Months of the year

Spelling was hard for me as a native, so I can’t imagine how difficult it is for my Japanese junior high schoolers.¬†Unfortunately, English spelling is very much taught by rote learning here with no emphasis on phonics or even really basic spelling rules. This is terrible for their English education, but for my personal entertainment, it’s hilarious. Today, the 8th graders had a spelling test, and by far the most entertaining was the months of the year. Here are a few of the¬†misspellings:

  • January – Janney, Junwary
  • February – Fvrey, Federey, Fevraliy
  • March – Mach, Match
  • April – Eiprl, Epler, Eiplir, Aplir
  • May – is one most kids managed to get, though there were a few “Mai”s
  • June – Jnu, Jun
  • July – Jaril, Jury
  • August – Orgest
  • September – Sertanbay
  • October – Octorber, Octanbay
  • November – Nobender, Noder, Nadeny (wtf?)
  • December – Deasnbay, Disember

These are just one class, I’m sure many more await me tomorrow.

There were also many non-month misspelling pearls, such as apoo – apple, tachy – teacher, lunt – lunch, and goil – girl, which gets half points ’cause “goil” is correct in some part of the States.


Let’s make us nonsense sentance in bed

I feel incredibly fortunate to have the JTEs I have, they are all nice and I get along with everyone. That said, there is one teacher I somewhat dread teaching with who I shall refer to as Clueless-sensei. He’s a very nice guy, but I’m almost positive he never intended to be an English teacher. The theory I work with is he applied to teach some other subject, and the school said, “Well, we don’t need anyone in that department, but can you teach English?” Most of the time, he seems to be about a lesson ahead of the kids in his English ability, and this year he’s teaching 9th graders. He can also kind of flaky and often forgets to make the handouts he needs, in addition to forgetting he has class with me and leaving me in the teacher’s room least half a dozen times now.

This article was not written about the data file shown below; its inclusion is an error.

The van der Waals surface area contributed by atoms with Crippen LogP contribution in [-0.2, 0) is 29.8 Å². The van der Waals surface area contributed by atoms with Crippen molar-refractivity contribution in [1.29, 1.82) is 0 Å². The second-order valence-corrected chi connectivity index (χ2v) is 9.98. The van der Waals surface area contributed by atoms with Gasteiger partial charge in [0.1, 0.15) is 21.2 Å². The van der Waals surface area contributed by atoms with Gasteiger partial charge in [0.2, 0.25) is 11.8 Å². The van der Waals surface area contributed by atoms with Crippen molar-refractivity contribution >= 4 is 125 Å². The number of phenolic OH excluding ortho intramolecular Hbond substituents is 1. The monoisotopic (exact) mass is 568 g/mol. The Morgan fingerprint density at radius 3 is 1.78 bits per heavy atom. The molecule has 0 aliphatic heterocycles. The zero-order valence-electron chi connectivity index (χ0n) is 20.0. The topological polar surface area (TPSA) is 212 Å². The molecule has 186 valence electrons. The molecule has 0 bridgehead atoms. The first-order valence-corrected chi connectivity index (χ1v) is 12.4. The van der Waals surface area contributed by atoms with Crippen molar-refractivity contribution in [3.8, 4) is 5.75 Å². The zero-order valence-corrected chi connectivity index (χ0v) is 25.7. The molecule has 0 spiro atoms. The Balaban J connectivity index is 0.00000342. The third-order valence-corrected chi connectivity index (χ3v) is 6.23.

At best, his classes are an exercise in patience. But yesterday, he had an activity that provided me with enough entertainment that I didn’t look at the clock every 3 minutes and wonder when it was going to end.

The 9th graders are learning passive voice (“The chair was made by Jim” instead of “Jim made the chair”) and the activity was to make a silly sentence. The first student in the row would write a person or thing on a piece of paper, fold over the top, and hand it to the 2nd student who wrote a passive-verb and folded it, then the 3rd student wrote the agent (by so-and-so), 4th student wrote the location, 5th wrote when it happened, and bam, ridiculous sentence. One of the phrases in the “Location” word box was “in bed” so I knew I was in for a treat.

Here’s what we ended up with:

A bird was eaten by monkeys at home after school.

Son Goku was made by Mr. Hayakawa at school last Friday.

Okay, nothing too exciting yet, but wait!

Takahiro was lost by the police on the sun last week.

Mr. Ito was made by the girls on the moon 10 years ago.

The kids are really interested in the cosmos.

Now, it finally goes to the gutter:

Clueless-sensei was bought by the girls in bed last year.

Mr. Terata was loved by space out people in bed yesterday.

I initially thought they meant “spaced out people” in which case, I was quite impressed the student knew that phrase. But it turned out he meant “alien”. It’s always only a matter of time until someone gets probed.

And last:

Our teacher was taken by Megumi at home yesterday.

This ended up making me break down and giggle like a Japanese school girl. Clueless-sensei didn’t understand the connotation of “being taken” and was a bit confused as to why I was laughing. Sometimes I’m grateful for his limited English ability.

Ah, I’ve been looking for one of these

I wish I could take credit for this gem of an Engrish find, but it was the other ALT in town who spotted this in the conference room of one of our junior highs. I just wish I knew what these guys were going for. Is it possibly because the brand is “Peacock” and they wanted to use one syllable, but decided “double pea” didn’t roll off the tongue as well? Whatever happened, the result is hilarious.

Double Cock Keeper

One for you, and one for your friend!